San Diego Business Journal

Are large defense companies getting too large? It’s an intriguing question.

Leaders of the industry’s No. 1 customer — the Pentagon — said they were wary about megamergers. Meanwhile, business sees profitability in mergers, particularly since margins in defense contracting aren’t as high as other sectors.

The Pentagon’s top buyer, Frank Kendall, expressed concerns to reporters over a powerful few suppliers in the wake of Lockheed Martin Corp.’s announcement that it will buy the Sikorsky helicopter business for $9 billion, according to published reports. Regulators OK’d the sale Sept. 24. Lockheed Martin (NYSE: LMT) said there was nothing to worry about.

Asked by a reporter about the Lockheed-Sikorsky merger on Sept. 30, Defense Secretary Ash Carter said he wouldn’t comment on a specific case. Speaking generally, Carter told reporters that it was “important to avoid excessive consolidation in the defense industry, to the point where we did not have multiple vendors who could compete with one another on many programs. And to the point where we had so-called vertical integration in companies to an extent that made competition among subcontractors for work on primes less excessive.” His remarks were published on the Pentagon website.

San Diego is home to midsize defense contractors such as Cubic Corp. (NYSE: CUB) and to small firms. Large contractors such as Northrop Grumman Corp. (NYSE: NOC), General Dynamics Corp. (NYSE: GD), Raytheon Co. (NYSE: RTN) and Boeing Co. (NYSE: BA) have a presence in town.

Kendall is undersecretary of defense for acquisition, technology and logistics. One week after making them, his Sept. 30 remarks were still generating ire in the defense community.

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Deal’s Details Will Stay Secret Through 2020: Part of Kratos Defense & Security Solutions Inc.’s $265 million deal to sell a portion of its business to an U.K. company may be kept out of the public eye for about five years, U.S. securities regulators said.

Kratos (Nasdaq: KTOS) announced June 1 that it was selling the U.S. and U.K. portions of its Electronics Products Division to Ultra Electronics Holdings PLC. Kratos will keep the missile defense electronics business based in Israel. Ultra gets access to the U.S. market.

Kratos put the lengthy agreement behind the sale in its most recent quarterly securities filing, but certain words were redacted in the public version of the agreement. Redacted words appear in a section of the agreement that spell out the noncompete arrangement between the two companies.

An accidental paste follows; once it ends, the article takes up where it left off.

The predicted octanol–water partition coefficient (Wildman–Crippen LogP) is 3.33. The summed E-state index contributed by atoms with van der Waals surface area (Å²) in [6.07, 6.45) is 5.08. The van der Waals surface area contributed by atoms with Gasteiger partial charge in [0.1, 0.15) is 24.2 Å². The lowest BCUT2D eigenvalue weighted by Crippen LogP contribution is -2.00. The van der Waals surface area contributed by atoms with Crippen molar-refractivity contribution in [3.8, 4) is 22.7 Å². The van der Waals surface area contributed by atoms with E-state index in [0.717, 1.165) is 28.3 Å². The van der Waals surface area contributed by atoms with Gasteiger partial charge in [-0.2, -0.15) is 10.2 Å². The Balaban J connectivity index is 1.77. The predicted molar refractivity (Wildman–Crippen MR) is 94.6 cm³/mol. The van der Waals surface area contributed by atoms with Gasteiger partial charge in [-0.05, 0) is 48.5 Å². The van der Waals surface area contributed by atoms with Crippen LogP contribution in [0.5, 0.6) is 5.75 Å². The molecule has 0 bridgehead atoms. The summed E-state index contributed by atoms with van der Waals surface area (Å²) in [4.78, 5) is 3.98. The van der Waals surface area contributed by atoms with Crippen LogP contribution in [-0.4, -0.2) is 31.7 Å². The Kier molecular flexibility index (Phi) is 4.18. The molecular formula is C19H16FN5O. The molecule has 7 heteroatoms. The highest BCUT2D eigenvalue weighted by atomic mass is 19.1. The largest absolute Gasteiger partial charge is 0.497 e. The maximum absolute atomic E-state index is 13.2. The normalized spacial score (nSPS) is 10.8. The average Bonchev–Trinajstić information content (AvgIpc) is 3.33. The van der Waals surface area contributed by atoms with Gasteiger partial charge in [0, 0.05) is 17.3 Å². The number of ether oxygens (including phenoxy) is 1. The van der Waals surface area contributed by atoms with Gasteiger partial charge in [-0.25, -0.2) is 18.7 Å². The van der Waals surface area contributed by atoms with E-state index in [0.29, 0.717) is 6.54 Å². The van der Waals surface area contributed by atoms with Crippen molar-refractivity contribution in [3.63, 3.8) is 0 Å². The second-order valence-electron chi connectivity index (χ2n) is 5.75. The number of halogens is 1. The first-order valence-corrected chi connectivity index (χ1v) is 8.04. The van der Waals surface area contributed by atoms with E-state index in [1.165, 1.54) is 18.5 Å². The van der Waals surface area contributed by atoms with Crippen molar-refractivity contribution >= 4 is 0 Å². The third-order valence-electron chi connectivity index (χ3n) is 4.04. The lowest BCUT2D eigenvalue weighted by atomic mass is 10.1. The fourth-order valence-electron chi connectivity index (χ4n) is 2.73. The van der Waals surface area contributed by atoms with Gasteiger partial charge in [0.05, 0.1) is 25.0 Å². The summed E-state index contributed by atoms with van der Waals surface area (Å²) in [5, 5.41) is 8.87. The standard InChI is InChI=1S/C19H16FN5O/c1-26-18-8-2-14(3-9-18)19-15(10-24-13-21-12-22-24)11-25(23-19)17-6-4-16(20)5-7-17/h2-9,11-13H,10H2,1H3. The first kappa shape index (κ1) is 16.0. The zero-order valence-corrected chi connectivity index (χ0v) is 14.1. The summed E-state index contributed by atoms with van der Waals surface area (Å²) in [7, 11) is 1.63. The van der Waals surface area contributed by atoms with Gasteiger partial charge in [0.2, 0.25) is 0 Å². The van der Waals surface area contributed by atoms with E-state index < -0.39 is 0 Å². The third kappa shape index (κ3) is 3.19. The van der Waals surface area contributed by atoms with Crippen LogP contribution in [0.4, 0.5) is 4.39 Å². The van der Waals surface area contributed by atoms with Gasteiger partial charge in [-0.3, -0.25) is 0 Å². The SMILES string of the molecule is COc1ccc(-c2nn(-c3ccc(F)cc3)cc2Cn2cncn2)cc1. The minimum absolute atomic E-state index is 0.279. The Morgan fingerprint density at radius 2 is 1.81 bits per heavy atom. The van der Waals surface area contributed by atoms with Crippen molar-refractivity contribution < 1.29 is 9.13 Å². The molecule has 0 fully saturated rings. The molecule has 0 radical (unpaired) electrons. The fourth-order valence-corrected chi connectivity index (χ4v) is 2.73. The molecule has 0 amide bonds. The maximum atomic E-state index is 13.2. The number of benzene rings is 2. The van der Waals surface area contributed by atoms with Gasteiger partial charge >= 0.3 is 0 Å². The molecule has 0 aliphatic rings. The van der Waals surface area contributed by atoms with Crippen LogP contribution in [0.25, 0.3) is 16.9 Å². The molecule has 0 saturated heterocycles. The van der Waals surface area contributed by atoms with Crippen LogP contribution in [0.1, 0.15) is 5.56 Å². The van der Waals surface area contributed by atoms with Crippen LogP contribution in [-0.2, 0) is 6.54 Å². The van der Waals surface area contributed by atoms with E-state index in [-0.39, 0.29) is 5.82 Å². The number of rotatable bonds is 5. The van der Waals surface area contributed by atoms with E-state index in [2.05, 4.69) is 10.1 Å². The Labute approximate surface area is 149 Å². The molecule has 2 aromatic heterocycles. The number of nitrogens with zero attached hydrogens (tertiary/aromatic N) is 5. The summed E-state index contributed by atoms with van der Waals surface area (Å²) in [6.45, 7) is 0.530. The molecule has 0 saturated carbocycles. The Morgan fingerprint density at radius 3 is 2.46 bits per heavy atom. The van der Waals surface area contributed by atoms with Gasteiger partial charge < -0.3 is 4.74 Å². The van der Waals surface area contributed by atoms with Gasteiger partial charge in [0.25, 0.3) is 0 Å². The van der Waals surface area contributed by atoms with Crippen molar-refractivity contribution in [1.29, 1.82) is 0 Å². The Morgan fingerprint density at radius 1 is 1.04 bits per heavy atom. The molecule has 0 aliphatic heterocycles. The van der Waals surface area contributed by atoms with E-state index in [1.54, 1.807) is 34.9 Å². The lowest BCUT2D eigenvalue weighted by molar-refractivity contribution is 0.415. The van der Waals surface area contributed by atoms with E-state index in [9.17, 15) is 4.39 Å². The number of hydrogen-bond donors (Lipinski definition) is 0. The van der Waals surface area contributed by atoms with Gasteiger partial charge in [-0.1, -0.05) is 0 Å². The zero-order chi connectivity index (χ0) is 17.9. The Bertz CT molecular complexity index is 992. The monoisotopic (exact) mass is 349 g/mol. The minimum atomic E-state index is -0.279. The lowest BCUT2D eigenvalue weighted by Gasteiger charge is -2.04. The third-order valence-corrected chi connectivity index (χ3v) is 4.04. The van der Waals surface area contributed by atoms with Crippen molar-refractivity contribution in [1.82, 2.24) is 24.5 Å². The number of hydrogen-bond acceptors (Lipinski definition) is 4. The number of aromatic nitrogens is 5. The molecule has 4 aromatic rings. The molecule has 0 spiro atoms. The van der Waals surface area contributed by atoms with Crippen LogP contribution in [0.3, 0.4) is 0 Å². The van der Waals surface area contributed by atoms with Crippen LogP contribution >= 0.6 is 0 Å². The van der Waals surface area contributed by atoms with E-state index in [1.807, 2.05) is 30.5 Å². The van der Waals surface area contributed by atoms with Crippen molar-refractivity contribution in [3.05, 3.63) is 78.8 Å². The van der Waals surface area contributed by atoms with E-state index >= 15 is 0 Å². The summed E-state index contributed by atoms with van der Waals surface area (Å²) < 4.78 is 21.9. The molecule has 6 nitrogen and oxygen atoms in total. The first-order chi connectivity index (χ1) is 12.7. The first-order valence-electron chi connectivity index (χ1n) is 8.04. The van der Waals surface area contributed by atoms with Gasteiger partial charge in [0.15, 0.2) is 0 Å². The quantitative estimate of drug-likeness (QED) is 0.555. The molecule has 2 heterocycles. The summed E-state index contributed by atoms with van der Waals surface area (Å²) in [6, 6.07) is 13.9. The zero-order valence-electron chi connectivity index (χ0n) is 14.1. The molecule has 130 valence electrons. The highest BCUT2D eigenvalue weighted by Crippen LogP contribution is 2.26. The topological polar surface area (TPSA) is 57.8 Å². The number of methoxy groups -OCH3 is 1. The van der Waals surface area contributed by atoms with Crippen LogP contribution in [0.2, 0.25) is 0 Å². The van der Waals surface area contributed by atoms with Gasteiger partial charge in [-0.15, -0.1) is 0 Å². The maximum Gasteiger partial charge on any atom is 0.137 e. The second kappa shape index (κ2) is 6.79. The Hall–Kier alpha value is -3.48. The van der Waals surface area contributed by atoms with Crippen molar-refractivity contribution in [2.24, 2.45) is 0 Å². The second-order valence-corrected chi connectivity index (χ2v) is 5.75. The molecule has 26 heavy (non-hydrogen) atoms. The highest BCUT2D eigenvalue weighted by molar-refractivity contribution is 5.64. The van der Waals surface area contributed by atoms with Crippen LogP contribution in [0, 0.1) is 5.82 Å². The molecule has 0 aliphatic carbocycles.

SEC Secretary Brent J. Fields said regulators will keep the information confidential until May 31, 2020, at Kratos’ request. Fields’ decision was posted to the SEC website Sept. 30. The redacted information qualifies as confidential commercial or financial information under the Freedom of Information Act, Fields determined.

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Counsel Moves On: In a matter that does not appear to be related, Kratos lost its legal counsel. Deborah S. Butera, who served as the company’s general counsel, registered in-house counsel, chief compliance officer and company secretary, left the company effective Sept. 24. Kratos disclosed the departure in a Sept. 25 securities filing. Butera joined the company in 2010, and oversaw a number of changes at Kratos, including acquisitions and staff cuts.

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On the Horizon: What projects are ahead for the U.S. Navy’s SPAWAR command and its lab on Point Loma? Defense contractors will be able to get a briefing when the local chapter of the National Defense Industrial Association holds its Fall C4I Industry Day on Oct. 27-28 at the Sheraton Hotel and Conference Center at 1433 Camino del Rio S. in Mission Valley.

For details on the conference, visit http://bit.ly/1LhiO1Q. Scheduled to speak at lunch on Oct. 28 is retired Capt. Mark Cedrun. His topic is the rescue of Capt. Richard Phillips in the Indian Ocean after Somali pirates seized his ship, the M/V Maersk Alabama.

C4I, by the way, stands for command, control, communications, computers and intelligence. SPAWAR stands for Space and Naval Warfare Systems Command.

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Panama City Prospects: Indus Technology Inc. said in September that it received a prime contract from the Naval Surface Warfare Center Panama City Division. Under the deal, Indus will provide information assurance support to the command’s Persistent Awareness Systems Development branch.

Just what is information assurance? It can be many things, but it includes making sure your data is the real thing — not something a hacker has corrupted.

The deal is worth up to $1.8 million in the first year, and could expand to $9.6 million over five years if the Navy exercises all of its options. Company CEO Jim Lasswell called it the company’s “most significant” deal with the Florida command to date. Alion Science and Technology Corp. and Scitor Corp. will help Indus on the contract. Indus is an employee-owned small business.

Send San Diego defense contracting news to bradg@sdbj.com.